Jacques-Alain Miller:

On love.

Excellent read via @zhcheekybastard. If you can look past the particular brand of French male gender perspective, there are some gems in there:

H. W. – ‘Love is always reciprocal’ said Lacan. Is this still true in the current context? What does that mean?
J.-A. M. – This sentence gets repeated over and over without being understood, or it gets understood the wrong way round. It doesn’t mean that it’s enough to love someone for him to love you back. That would be absurd. It means: ‘If I love you, it’s because you’re loveable. I’m the one that loves, but you’re also mixed up in this, because there’s something in you that makes me love you. It’s reciprocal because there’s a to and fro: the love I have for you is the return effect of the cause of love that you are for me. So, you’re implicated. My love for you isn’t just my affair, it’s yours too. My love says something about you that maybe you yourself don’t know.’ This doesn’t guarantee in the least that the love of one will be responded to by the love of the other: when that happens it’s always of the order of a miracle, it’s not calculable in advance.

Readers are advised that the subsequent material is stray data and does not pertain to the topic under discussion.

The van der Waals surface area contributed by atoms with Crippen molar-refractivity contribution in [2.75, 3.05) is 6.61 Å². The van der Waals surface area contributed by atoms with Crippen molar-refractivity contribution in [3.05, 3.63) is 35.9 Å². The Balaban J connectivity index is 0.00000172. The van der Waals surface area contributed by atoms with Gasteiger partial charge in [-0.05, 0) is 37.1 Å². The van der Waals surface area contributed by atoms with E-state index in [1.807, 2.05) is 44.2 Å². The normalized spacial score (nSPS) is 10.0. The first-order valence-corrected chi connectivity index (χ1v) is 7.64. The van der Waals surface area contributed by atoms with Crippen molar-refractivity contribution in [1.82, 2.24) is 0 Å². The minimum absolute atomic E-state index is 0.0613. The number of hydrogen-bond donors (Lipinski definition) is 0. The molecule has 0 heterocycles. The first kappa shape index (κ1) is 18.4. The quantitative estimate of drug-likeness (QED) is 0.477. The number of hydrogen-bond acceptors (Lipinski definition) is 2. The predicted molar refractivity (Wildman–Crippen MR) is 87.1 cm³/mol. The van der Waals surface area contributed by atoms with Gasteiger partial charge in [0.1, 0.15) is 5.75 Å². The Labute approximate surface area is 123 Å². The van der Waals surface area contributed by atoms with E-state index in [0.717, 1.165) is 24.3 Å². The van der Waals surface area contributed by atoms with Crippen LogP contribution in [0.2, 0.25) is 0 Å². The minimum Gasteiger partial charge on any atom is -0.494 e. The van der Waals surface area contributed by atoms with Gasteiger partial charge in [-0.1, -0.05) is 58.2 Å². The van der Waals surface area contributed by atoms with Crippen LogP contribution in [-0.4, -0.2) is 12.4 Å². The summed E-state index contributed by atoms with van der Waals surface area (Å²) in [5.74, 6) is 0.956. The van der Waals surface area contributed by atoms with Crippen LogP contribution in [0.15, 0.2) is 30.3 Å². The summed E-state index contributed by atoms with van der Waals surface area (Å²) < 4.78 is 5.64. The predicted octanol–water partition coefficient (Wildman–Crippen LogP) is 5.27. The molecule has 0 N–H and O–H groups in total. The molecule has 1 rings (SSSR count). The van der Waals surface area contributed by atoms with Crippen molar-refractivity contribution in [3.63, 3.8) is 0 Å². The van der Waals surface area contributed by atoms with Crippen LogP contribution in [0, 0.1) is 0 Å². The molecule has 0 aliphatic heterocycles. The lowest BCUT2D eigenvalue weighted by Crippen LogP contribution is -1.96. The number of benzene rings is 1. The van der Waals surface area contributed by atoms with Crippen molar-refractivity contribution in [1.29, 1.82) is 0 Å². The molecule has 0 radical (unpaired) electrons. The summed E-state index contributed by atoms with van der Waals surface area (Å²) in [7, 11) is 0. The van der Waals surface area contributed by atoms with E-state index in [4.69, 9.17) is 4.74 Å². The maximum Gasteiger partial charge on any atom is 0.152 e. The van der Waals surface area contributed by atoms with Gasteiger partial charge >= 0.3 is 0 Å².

There’s what Freud called Liebesbedingung, the condition for love, the cause of desire. It’s a particular trait – or a set of traits – that have a decisive function in a person for the choice of the loved one. This totally escapes the neurosciences, because it’s unique to each person, it’s down to their singular, intimate history.

No, between any man and any woman, nothing is written in advance, there’s no compass, no pre-established relationship. Their encounter isn’t programmed like it is between the spermatozoon and the ovum; it’s got nothing to do with our genes either. Men and women speak, they live in a world of discourse, that’s what’s decisive. The modalities of love are extremely sensitive to the surrounding culture. Each civilisation stands out for the way it structures the relation between the sexes. Now, it so happens that in the West, in our societies which are liberal, market and juridical, the ‘multiple’ is well on the way to dethroning the ‘one’. The ideal model of ‘great lifelong love’ is slowly losing ground faced with speed dating, speed loving, and a whole flotilla of alternative, successive, even simultaneous amorous scenarios.

Balzac said, ‘Any passion that isn’t eternal is hideous.’ But can the bond hold out for life within the register of passion? The more a man devotes himself to just one woman, the more she tends to take on a maternal signification for him: more sublime and untouchable than loved. Married homosexuals develop this cult of the woman best: Aragon sings his love for Elsa; as soon as she dies, it’s hello boys! And when a woman clings on to one man, she castrates him. So, the path is narrow. The best destiny of conjugal love is friendship, that’s essentially what Aristotle said.

Word to Aristotle.

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